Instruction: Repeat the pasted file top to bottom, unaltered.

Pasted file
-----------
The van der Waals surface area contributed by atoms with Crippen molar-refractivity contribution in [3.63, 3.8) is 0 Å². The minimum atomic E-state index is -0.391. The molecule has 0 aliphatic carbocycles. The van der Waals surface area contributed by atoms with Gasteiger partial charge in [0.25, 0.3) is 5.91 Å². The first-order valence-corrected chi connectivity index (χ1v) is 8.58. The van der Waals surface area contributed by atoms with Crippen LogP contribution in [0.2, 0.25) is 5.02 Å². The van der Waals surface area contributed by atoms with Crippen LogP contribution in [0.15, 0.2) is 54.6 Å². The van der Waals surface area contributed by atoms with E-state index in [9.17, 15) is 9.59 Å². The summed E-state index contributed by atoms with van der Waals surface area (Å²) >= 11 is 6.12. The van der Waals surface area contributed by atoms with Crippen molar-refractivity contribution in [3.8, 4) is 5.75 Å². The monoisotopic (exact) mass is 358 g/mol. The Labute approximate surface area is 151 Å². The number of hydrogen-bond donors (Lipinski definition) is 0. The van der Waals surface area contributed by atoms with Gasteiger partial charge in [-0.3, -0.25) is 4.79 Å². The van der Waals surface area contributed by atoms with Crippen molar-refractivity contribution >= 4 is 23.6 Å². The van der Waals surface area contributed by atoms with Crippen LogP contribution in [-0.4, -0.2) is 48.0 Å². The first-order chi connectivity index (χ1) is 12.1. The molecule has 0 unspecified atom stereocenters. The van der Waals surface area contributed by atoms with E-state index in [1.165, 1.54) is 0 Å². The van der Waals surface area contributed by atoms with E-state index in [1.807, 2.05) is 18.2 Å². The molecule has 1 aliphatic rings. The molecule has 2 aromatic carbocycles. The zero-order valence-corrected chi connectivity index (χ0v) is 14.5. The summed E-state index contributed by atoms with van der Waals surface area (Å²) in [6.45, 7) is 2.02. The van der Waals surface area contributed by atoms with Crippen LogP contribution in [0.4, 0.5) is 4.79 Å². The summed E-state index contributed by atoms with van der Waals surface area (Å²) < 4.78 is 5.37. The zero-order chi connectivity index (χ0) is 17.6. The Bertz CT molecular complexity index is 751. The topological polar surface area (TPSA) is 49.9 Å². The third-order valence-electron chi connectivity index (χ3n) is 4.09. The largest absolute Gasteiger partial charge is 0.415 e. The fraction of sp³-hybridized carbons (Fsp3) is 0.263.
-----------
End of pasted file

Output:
The van der Waals surface area contributed by atoms with Crippen molar-refractivity contribution in [3.63, 3.8) is 0 Å². The minimum atomic E-state index is -0.391. The molecule has 0 aliphatic carbocycles. The van der Waals surface area contributed by atoms with Gasteiger partial charge in [0.25, 0.3) is 5.91 Å². The first-order valence-corrected chi connectivity index (χ1v) is 8.58. The van der Waals surface area contributed by atoms with Crippen LogP contribution in [0.2, 0.25) is 5.02 Å². The van der Waals surface area contributed by atoms with Crippen LogP contribution in [0.15, 0.2) is 54.6 Å². The van der Waals surface area contributed by atoms with E-state index in [9.17, 15) is 9.59 Å². The summed E-state index contributed by atoms with van der Waals surface area (Å²) >= 11 is 6.12. The van der Waals surface area contributed by atoms with Crippen molar-refractivity contribution in [3.8, 4) is 5.75 Å². The monoisotopic (exact) mass is 358 g/mol. The Labute approximate surface area is 151 Å². The number of hydrogen-bond donors (Lipinski definition) is 0. The van der Waals surface area contributed by atoms with Gasteiger partial charge in [-0.3, -0.25) is 4.79 Å². The van der Waals surface area contributed by atoms with Crippen molar-refractivity contribution >= 4 is 23.6 Å². The van der Waals surface area contributed by atoms with Crippen LogP contribution in [-0.4, -0.2) is 48.0 Å². The first-order chi connectivity index (χ1) is 12.1. The molecule has 0 unspecified atom stereocenters. The van der Waals surface area contributed by atoms with E-state index in [1.165, 1.54) is 0 Å². The van der Waals surface area contributed by atoms with E-state index in [1.807, 2.05) is 18.2 Å². The molecule has 1 aliphatic rings. The molecule has 2 aromatic carbocycles. The zero-order valence-corrected chi connectivity index (χ0v) is 14.5. The summed E-state index contributed by atoms with van der Waals surface area (Å²) in [6.45, 7) is 2.02. The van der Waals surface area contributed by atoms with Crippen LogP contribution in [0.4, 0.5) is 4.79 Å². The summed E-state index contributed by atoms with van der Waals surface area (Å²) < 4.78 is 5.37. The zero-order chi connectivity index (χ0) is 17.6. The Bertz CT molecular complexity index is 751. The topological polar surface area (TPSA) is 49.9 Å². The third-order valence-electron chi connectivity index (χ3n) is 4.09. The largest absolute Gasteiger partial charge is 0.415 e. The fraction of sp³-hybridized carbons (Fsp3) is 0.263.